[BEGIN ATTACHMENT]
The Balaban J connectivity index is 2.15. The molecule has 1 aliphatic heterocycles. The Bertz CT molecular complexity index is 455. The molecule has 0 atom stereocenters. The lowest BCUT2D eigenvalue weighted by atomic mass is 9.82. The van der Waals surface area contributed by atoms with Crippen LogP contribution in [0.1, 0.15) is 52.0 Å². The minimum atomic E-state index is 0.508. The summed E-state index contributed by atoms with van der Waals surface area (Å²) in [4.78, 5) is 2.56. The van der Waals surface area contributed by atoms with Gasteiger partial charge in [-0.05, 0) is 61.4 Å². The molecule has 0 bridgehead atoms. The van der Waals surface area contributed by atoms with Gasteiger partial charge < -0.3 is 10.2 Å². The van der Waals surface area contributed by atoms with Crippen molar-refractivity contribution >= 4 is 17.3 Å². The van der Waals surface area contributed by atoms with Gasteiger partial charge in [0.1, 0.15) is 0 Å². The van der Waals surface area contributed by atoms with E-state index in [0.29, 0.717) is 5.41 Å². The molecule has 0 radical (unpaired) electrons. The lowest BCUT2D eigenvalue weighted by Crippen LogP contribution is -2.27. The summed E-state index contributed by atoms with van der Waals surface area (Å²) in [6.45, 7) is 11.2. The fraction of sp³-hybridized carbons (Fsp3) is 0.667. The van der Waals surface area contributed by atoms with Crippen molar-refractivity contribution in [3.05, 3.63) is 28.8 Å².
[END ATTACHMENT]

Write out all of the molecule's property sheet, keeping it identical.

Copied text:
The Balaban J connectivity index is 2.15. The molecule has 1 aliphatic heterocycles. The Bertz CT molecular complexity index is 455. The molecule has 0 atom stereocenters. The lowest BCUT2D eigenvalue weighted by atomic mass is 9.82. The van der Waals surface area contributed by atoms with Crippen LogP contribution in [0.1, 0.15) is 52.0 Å². The minimum atomic E-state index is 0.508. The summed E-state index contributed by atoms with van der Waals surface area (Å²) in [4.78, 5) is 2.56. The van der Waals surface area contributed by atoms with Gasteiger partial charge in [-0.05, 0) is 61.4 Å². The molecule has 0 bridgehead atoms. The van der Waals surface area contributed by atoms with Gasteiger partial charge < -0.3 is 10.2 Å². The van der Waals surface area contributed by atoms with Crippen molar-refractivity contribution >= 4 is 17.3 Å². The van der Waals surface area contributed by atoms with Gasteiger partial charge in [0.1, 0.15) is 0 Å². The van der Waals surface area contributed by atoms with E-state index in [0.29, 0.717) is 5.41 Å². The molecule has 0 radical (unpaired) electrons. The lowest BCUT2D eigenvalue weighted by Crippen LogP contribution is -2.27. The summed E-state index contributed by atoms with van der Waals surface area (Å²) in [6.45, 7) is 11.2. The fraction of sp³-hybridized carbons (Fsp3) is 0.667. The van der Waals surface area contributed by atoms with Crippen molar-refractivity contribution in [3.05, 3.63) is 28.8 Å².